I think this is a very good point. There are many among us who will bemoan the fact that the shlock that the Sci-Fi Channel puts out makes our favorite genre look bad. Remember that it's not called The Thoughtful Science Fiction Channel, it's the "Sci-Fi" Channel. It's supposed to be a watered-down "lite" version of science fiction in the same way that "lite" cookies bear only a passing resemblance to a delicious full-fat treat. Yes, the movies they are making are terrible but look at what's out in theaters these days. It seems half the movies are horror films. That entire genre is largely a collection of poorly-executed guilty pleasures used by younger demographics as an excuse to get out of the house and indulge in a guilty pleasure. But, as has been cited on slashdot many times before, the movieplex is becoming an increasingly unpleasant experience. Sci-Fi Channel is simply providing an alternate venue for these low-quality thrillers. I think the Sci-Fi Channel has got a great idea. Now, I'm sure as hell not going to watch any of this crap myself. But that doesn't stop me from being impressed that Sci-Fi has finally started to get its act together.

        GMD

      • ...just 1950s type monster flicks, by the sound of it. Thank you SciFi for taking the Sci out of Fi. Leaving us with Fi. I guess.
        • by ScrewMaster (602015) on Sunday July 10, 2005 @07:20PM (#13028990)
          The Sci-Fi channel has never been about science fiction, not in the fine tradition of Arthur C. Clarke, George O. Harrison and the other hard science fiction authors. Hell, having that John Edwards "Crossing Over" psychic crap turned me off to them for quite a while, just on principle. "Sci-Fi" channel, my ass. They're a fantasy escapist channel, producing films with a technological veneer to make them palatable to those who don't know the difference. About the only redeeming products they have right now are the two Stargate franchises. Those aren't exactly science fiction either, but they are incredibly well-produced and are very entertaining, and are about the only thing on that channel that I can stomach, besides some of their re-runs of older theater films.
          • I'm pretty much in agreement with you - but I'll add that SciFi buying the rights to air BG2003 and Firefly (and doing it the CORRECT WAY for the latter! although I do wish they'd marathon it) has gone a long way toward redeeeming them in my eyes. Hopefully they'll take the hint when Friday nights become watched again... and nice lineup there ;)

            Then again, there's "Attack of the Sabretooth"

            *cringes*

            Cheers!
            SB
            • by ScrewMaster (602015) on Sunday July 10, 2005 @09:15PM (#13029649)
              Well, I haven't really made the effort to watch Battlestar Galactica ... just don't really have that many hours in the week. Besides, I'm a pretty diehard fan of the Stargate universe, when you get right down to it. The whole secondary story arc going on with the Ancients is remarkable for a TV series. I'm hoping to see more of the Ancient that built the timeship.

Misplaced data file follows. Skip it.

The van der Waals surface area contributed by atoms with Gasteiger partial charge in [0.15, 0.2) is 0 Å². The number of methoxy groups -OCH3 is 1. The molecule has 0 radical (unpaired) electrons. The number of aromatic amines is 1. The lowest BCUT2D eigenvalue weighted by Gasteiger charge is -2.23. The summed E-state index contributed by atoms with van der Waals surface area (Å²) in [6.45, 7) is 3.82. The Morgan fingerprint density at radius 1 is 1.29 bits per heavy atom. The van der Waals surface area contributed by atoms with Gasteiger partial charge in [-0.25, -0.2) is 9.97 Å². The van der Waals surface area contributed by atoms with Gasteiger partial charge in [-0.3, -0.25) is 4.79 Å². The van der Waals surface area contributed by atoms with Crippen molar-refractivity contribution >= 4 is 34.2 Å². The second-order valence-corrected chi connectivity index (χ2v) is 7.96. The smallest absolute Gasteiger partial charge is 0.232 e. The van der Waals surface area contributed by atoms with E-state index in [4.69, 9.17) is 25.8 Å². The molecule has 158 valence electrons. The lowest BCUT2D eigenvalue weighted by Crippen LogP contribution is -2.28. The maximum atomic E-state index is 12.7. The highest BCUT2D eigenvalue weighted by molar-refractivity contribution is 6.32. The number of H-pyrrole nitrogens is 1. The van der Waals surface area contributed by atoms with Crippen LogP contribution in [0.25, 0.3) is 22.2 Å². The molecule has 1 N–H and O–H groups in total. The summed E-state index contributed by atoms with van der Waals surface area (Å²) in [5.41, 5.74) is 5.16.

But yeah, Firefly was an exceptional, if short-lived series. I remember how confused I was when I first tuned into it ... I fell in love with it immediately but couldn't figure why the continuity was so screwed up. Then I read that they were showing them in all the wrong order, with no particular justification for it. Weird, if you ask me. All I can say is that Joss Whedon must have pissed off the wrong person, I don't know. It is impressive that the show still managed to qualify as a "hit" even when the first season was aired in apparently random order.

              What I also found impressive is that the actors really seemd to be into their roles from day one. Remember the first season of Star Trek: The Next Generation? I really couldn't stand it ... it took a while for the series to mature. Deanna Troi doing this William Shatner-style overacted empath routine, and Worf shooting everything in sight and growling all the time. And Wesley Crusher ... but don't let's go down that road. But Firefly came out of the gate as topflight sci-fi and I was totally involved from the get-go.

              I did loosen my wallet last year and bought the boxed DVD set of all the episodes, including a couple of unaired ones. Did my own marathon: took a couple of days off from work and watched them front to back, in the proper order. Such a cool show. Can't wait to see the movie.
      • Re:Article Text (Score:4, Informative)

        by spike hay (534165) <blu_iceNO@SPAMviolate.me.uk> on Sunday July 10, 2005 @07:12PM (#13028941) Homepage
        "They're good at the 'D' word, demographics," said Bruce Campbell, a star of B movies who also wrote, directed and starred in the "Screaming Brain" film, to be shown in September. "I think they're micromarketing," he said, "which in this fragmented world makes sense. They're saying, 'Who's at home on Saturday night?' "

        I love Bruce Campbell.
    • Yes, but think how much money you will be able to save on make-up for your extras. Dental damage appliances in particular.
    • by wankledot (712148) on Sunday July 10, 2005 @06:09PM (#13028558)
      And some might say that comparing Bulgaria to Missouri is harsh.
    • Yes, to Bulgaria. :)
    • I agree with parent. Is there really a need to compare Bulgaria to Missouri? I have been to Bulgaria and it really is not that bad such that you need to compare it to Missouri.
    • I agree, Bulgaria cant be that bad.
  • Was that not an old slashdot article, apparently that works for sci-fi movies